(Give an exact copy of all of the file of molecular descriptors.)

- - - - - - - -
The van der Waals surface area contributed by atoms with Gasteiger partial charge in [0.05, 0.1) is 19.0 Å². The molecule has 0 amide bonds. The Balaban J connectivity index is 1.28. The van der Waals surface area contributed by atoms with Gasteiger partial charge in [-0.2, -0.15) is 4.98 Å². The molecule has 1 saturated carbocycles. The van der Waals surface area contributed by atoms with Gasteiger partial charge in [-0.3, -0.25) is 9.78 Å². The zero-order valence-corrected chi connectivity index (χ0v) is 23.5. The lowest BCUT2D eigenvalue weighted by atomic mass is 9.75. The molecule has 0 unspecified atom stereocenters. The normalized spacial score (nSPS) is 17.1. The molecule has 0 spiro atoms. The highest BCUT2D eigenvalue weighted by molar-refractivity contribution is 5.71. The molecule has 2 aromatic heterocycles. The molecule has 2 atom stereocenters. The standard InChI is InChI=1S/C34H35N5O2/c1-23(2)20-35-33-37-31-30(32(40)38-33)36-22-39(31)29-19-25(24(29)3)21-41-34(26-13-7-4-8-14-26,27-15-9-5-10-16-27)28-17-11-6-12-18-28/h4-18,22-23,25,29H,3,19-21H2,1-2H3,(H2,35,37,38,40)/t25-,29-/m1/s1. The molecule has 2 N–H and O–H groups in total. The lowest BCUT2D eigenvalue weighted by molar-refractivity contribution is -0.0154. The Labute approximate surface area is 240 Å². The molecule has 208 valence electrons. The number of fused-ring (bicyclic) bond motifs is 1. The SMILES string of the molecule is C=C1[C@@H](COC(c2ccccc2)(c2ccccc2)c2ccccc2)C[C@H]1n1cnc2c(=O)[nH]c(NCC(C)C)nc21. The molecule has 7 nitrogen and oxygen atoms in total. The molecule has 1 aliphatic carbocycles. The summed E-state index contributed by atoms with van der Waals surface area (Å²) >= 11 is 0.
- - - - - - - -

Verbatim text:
The van der Waals surface area contributed by atoms with Gasteiger partial charge in [0.05, 0.1) is 19.0 Å². The molecule has 0 amide bonds. The Balaban J connectivity index is 1.28. The van der Waals surface area contributed by atoms with Gasteiger partial charge in [-0.2, -0.15) is 4.98 Å². The molecule has 1 saturated carbocycles. The van der Waals surface area contributed by atoms with Gasteiger partial charge in [-0.3, -0.25) is 9.78 Å². The zero-order valence-corrected chi connectivity index (χ0v) is 23.5. The lowest BCUT2D eigenvalue weighted by atomic mass is 9.75. The molecule has 0 unspecified atom stereocenters. The normalized spacial score (nSPS) is 17.1. The molecule has 0 spiro atoms. The highest BCUT2D eigenvalue weighted by molar-refractivity contribution is 5.71. The molecule has 2 aromatic heterocycles. The molecule has 2 atom stereocenters. The standard InChI is InChI=1S/C34H35N5O2/c1-23(2)20-35-33-37-31-30(32(40)38-33)36-22-39(31)29-19-25(24(29)3)21-41-34(26-13-7-4-8-14-26,27-15-9-5-10-16-27)28-17-11-6-12-18-28/h4-18,22-23,25,29H,3,19-21H2,1-2H3,(H2,35,37,38,40)/t25-,29-/m1/s1. The molecule has 2 N–H and O–H groups in total. The lowest BCUT2D eigenvalue weighted by molar-refractivity contribution is -0.0154. The Labute approximate surface area is 240 Å². The molecule has 208 valence electrons. The number of fused-ring (bicyclic) bond motifs is 1. The SMILES string of the molecule is C=C1[C@@H](COC(c2ccccc2)(c2ccccc2)c2ccccc2)C[C@H]1n1cnc2c(=O)[nH]c(NCC(C)C)nc21. The molecule has 7 nitrogen and oxygen atoms in total. The molecule has 1 aliphatic carbocycles. The summed E-state index contributed by atoms with van der Waals surface area (Å²) >= 11 is 0.